Last year I had the privilege of being taught by the renowned composer and producer David Hentschel – yeah, the David Hentschel – when in one of his quizzes I answered that a music composer could in fact alter the pace of a film. Not to my surprise, my answer was marked to be incorrect, stating that while the director, film editor, and music editor – all of whom I had included in my answer – have this ability, the music composer does not. Most if not all technical literature reaffirms this, and the expected answer makes sense: The film composer can nurture the film with different emotions, but the pace is ultimately already there, as set by the director and editors.
Embarrassed that I had “missed” such a simple question, I decided to quickly put together a video to send Mr. Hentschel explaining what had influenced my answer. This was not a way of asking for more credit – which in fact I ended up receiving anyways – but a way of showing that I was not being a bad student: there was a reason behind my answer.
How did I prove that? And how does John Williams achieve that faster pace? Read on! But first, let me tell you what I mean by pace.
First Things First: What Is Dramatic Pace?
Quoting George Judy, my Directing professor – yes, I also studied directing in college, since the secret according to Bernard Hermann is that film composers are dramatists – the dramatic pace is given by the amount of information that the audience receives, per measure of time. Directors and writers use pace to their advantage, delaying the delivery of certain information to keep you yearning for more, and speeding up the pace when they feel that they need to increase or resolve the tension faster.
Fast cuts, actors talking faster, lines of dialog revealing crucial information, all of those would speed up the pace of a film. So how would music possibly do that? If you read my posts on Desplat’s nominated scores in 2015 here and here, you already know that:
A. Music can help put you in a particular place
B. Music can evoque feelings and characters (motifs) on its own
It may still be a stretch to say that music can change the pace, right? You are presented with imagery that shows you are in Spain when you are in Spain, and not just a Spanish scale and flamenco guitars. On the same note, you see the Rheinmaidens when you hear their music, or at least something happens in the plot to evoque a certain feeling. That is why the literature says that music can’t change the pace! But hey, what if music could actually give you more information in advance? What if it could put you at war when you still can’t see that you are at war? That’s what my video was about, with a specific example from Star Wars Episode 3: Revenge of the Sith.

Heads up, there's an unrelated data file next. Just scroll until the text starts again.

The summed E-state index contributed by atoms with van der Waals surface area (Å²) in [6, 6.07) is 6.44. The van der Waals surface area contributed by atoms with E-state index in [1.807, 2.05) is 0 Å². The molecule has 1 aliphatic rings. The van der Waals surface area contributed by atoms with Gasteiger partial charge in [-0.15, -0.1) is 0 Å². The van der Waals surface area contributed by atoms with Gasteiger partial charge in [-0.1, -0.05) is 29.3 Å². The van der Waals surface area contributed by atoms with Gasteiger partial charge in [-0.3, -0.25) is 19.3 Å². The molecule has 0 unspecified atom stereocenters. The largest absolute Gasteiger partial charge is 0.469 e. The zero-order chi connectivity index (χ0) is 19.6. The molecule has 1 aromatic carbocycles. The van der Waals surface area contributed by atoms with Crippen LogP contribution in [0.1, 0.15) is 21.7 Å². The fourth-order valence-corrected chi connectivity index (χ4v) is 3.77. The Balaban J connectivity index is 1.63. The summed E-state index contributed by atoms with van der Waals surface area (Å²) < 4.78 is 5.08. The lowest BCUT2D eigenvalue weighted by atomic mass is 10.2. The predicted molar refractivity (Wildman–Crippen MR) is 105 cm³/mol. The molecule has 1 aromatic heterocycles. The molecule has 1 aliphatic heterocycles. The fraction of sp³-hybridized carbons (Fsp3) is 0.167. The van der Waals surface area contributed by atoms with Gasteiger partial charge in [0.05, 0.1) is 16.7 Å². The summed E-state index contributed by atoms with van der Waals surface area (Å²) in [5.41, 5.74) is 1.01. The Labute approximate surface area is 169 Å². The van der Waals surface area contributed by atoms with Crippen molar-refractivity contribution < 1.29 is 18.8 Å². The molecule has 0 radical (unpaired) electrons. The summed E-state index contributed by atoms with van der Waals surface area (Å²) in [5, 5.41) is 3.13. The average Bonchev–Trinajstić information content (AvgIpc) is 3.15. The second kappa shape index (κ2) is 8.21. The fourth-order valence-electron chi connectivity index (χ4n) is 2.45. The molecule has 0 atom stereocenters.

Battle over Coruscant
The most seasoned Star Wars nerds among you will know that the soundtrack CD had a different cue for the film’s opening sequence than the one you hear in the film. While the CD was shipped with what seems to have been John Williams’ original cue, the film had a (kind of noticeable) edit on that cue.
Why did this happen? Well, composers write music in relation to what the music editor logs in a cue sheet – which is written during a discussion between the director, composer and editors, called a spotting session. Composer John Williams was probably told that the introduction was all about a battle. The even more seasoned Star Wars nerds among you – and in case you haven’t realized yet, I fall under this category – will know the original script for Revenge of the Sith featured a longer battle sequence, which started before the action that we see in the film. Loud, bellicose opening was the name of the game.
There are between one and a million reasons why John Williams would have written a musical cue that ended up being different from what was finally featured in the film. The key here is that the editors and/or mixers took away everything but the drums from Williams’ score before putting it in the scene. They altered it considerably. Take a look at the same scene side by side. The first one has the original cue written by John Williams, while the second one has the cue the way it ended up in the film:
If you want to give the original cue a better listen, here it is, straight out of the soundtrack CD (skip to 1:16)
Do you hear what happens? Like all other Star Wars films, Revenge of the Sith starts in media res (the middle of the action), in this case with an epic space battle taking place over the planet Coruscant as the Jedi Knights attempt to rescue Chancellor Palpatine. Mr. Williams took this to heart and wrote a cue that portrays just that. Heck, even the title crawl that accompanies every canonical Star Wars film starts in this case with the exclamation “War!” – also referencing the news reels that, along intros from TV serials, influenced the saga’s openings. One would think that an all-out martial theme would be more than fitting. Williams’ original cue (the one on the soundtrack CD) gives us a lot more information than the one on the film, inferring that we are already in battle, without the need to show starfighters flying over us, or for us to see ships firing their cannons at each other. Look at it again. Can you feel the difference in pace? Here’s how he did it.